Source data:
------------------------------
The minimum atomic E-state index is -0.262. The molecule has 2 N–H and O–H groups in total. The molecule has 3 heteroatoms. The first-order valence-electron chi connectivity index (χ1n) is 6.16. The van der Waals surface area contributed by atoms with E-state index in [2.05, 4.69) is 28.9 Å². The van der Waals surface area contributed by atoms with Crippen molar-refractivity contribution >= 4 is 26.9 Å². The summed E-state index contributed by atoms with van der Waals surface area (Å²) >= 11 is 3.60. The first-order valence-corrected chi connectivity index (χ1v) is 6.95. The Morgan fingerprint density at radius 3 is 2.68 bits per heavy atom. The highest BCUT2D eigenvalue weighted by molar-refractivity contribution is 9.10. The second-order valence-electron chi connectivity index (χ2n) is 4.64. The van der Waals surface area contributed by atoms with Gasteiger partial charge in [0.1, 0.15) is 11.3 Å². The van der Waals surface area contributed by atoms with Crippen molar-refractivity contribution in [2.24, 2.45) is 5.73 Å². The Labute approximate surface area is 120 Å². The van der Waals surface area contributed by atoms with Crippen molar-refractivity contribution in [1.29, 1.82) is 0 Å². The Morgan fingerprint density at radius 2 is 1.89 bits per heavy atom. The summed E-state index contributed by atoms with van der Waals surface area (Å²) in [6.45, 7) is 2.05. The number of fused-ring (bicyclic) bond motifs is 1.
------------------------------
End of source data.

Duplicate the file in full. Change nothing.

The minimum atomic E-state index is -0.262. The molecule has 2 N–H and O–H groups in total. The molecule has 3 heteroatoms. The first-order valence-electron chi connectivity index (χ1n) is 6.16. The van der Waals surface area contributed by atoms with E-state index in [2.05, 4.69) is 28.9 Å². The van der Waals surface area contributed by atoms with Crippen molar-refractivity contribution >= 4 is 26.9 Å². The summed E-state index contributed by atoms with van der Waals surface area (Å²) >= 11 is 3.60. The first-order valence-corrected chi connectivity index (χ1v) is 6.95. The Morgan fingerprint density at radius 3 is 2.68 bits per heavy atom. The highest BCUT2D eigenvalue weighted by molar-refractivity contribution is 9.10. The second-order valence-electron chi connectivity index (χ2n) is 4.64. The van der Waals surface area contributed by atoms with Gasteiger partial charge in [0.1, 0.15) is 11.3 Å². The van der Waals surface area contributed by atoms with Crippen molar-refractivity contribution in [2.24, 2.45) is 5.73 Å². The Labute approximate surface area is 120 Å². The van der Waals surface area contributed by atoms with Crippen molar-refractivity contribution in [1.29, 1.82) is 0 Å². The Morgan fingerprint density at radius 2 is 1.89 bits per heavy atom. The summed E-state index contributed by atoms with van der Waals surface area (Å²) in [6.45, 7) is 2.05. The number of fused-ring (bicyclic) bond motifs is 1.